TCS Daily


Let the Sun Set on Solar Fantasy

By Max Schulz - November 30, 2009 12:00 AM

"Solar power is a key component of our clean energy future," said Gov. Deval Patrick this summer, announcing a plan to install large-scale solar photovoltaic power installations throughout the commonwealth.

Just a few weeks later, the governor helped cut the ribbon at the opening of Evergreen Solar's new plant in Devens, built with $58 million in state funds.

"We love the jobs, and we love that the jobs include manufacturing jobs," Patrick said. "I look to this facility as a symbol of the kind of industry we want to build, as a symbol of the future."

But half a year later the forecast for solar's future - not to mention the governor's other green initiatives - is looking cloudy with an increasing chance of failure.

Earlier this month, Evergreen Solar shocked everyone by announcing it is cutting up to half of the 800 jobs at the brand-new, taxpayer-bought Devens plant and shipping them to China. Solar panel materials will still be manufactured in Massachusetts (at least for now), but they will be assembled in a locale with much cheaper costs.

This shock came on the heels of Boston Power Inc. canceling plans to build a 600-job factory in Auburn. It had failed to win a $100 million grant from the U.S. Department of Energy to develop advanced battery technology. No government cash, no manufacturing plant and no jobs.

These body blows come amid Bureau of Labor Statistics reports that 109,000 more Bay Staters are out of work than at the same point a year ago. The state's unemployment rate is 8.9 percent.

Instead of touting a green energy future, Beacon Hill's mandarins should recognize that their emphasis on renewable energy technology and production will only hurt the Massachusetts economy further.

Solar power is hardly economical in the sun-drenched Mojave desert. So what makes the governor think it makes sense in the Northeast?

The idea that Massachusetts might become a manufacturing center to serve the nation's green appetite took a big hit with Evergreen's Devens announcement. Yes, proximity to the brains at MIT and Harvard has its advantages, but Massachusetts' high manufacturing costs are job killers. Evergreen's sales tripled over last year but its losses tripled as well due in part to sky-high Massachusetts energy costs. There's nothing sustainable about a green company in the red.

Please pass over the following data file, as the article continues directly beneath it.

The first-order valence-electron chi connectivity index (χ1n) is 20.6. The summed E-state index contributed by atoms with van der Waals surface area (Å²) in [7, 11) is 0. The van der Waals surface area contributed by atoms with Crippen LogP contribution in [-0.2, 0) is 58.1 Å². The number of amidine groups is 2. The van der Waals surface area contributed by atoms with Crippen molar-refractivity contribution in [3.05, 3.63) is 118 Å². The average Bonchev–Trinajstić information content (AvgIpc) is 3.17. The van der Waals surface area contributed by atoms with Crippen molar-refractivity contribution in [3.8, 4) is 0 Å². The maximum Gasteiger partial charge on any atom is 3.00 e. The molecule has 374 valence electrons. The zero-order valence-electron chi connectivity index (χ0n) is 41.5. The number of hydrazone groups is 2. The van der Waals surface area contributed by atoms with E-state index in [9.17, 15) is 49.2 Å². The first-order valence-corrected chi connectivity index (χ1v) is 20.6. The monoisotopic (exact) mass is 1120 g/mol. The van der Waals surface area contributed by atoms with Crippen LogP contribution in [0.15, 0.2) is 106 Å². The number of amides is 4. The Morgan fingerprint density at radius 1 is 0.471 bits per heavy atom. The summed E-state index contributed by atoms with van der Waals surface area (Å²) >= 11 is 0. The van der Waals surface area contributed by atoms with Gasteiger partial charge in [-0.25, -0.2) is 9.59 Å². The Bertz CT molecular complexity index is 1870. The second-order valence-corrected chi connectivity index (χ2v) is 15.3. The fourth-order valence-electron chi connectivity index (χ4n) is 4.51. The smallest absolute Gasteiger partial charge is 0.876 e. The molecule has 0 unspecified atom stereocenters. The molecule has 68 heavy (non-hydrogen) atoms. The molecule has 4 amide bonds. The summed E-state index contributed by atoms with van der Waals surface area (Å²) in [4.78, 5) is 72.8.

Evergreen makes trendy products and received huge state subsidies. But if favored manufacturers that receive gobs of government cash can't survive in this high-cost environment, what are the chances for the run-of-the-mill company without the high-level contacts on Beacon Hill?

Massachusetts' retail electricity rates are 57 percent higher than the national average and more than in every state except Hawaii, Connecticut and New York. Yet Patrick and his allies would have ratepayers pay even higher prices, since renewables are considerably more expensive than the conventional sources that now power the bulk of the state's economy.

Rather than chasing the renewable energy rainbow as the answer to Massachusetts' employment woes, policymakers should try to get a grip on those costs. If they did, they might stem the trend of employers deciding that the sun shines a little bit brighter and grass is greener elsewhere.


This article first appeared on BostonHerald.com.

Max Schulz is a senior fellow at the Manhattan Institute.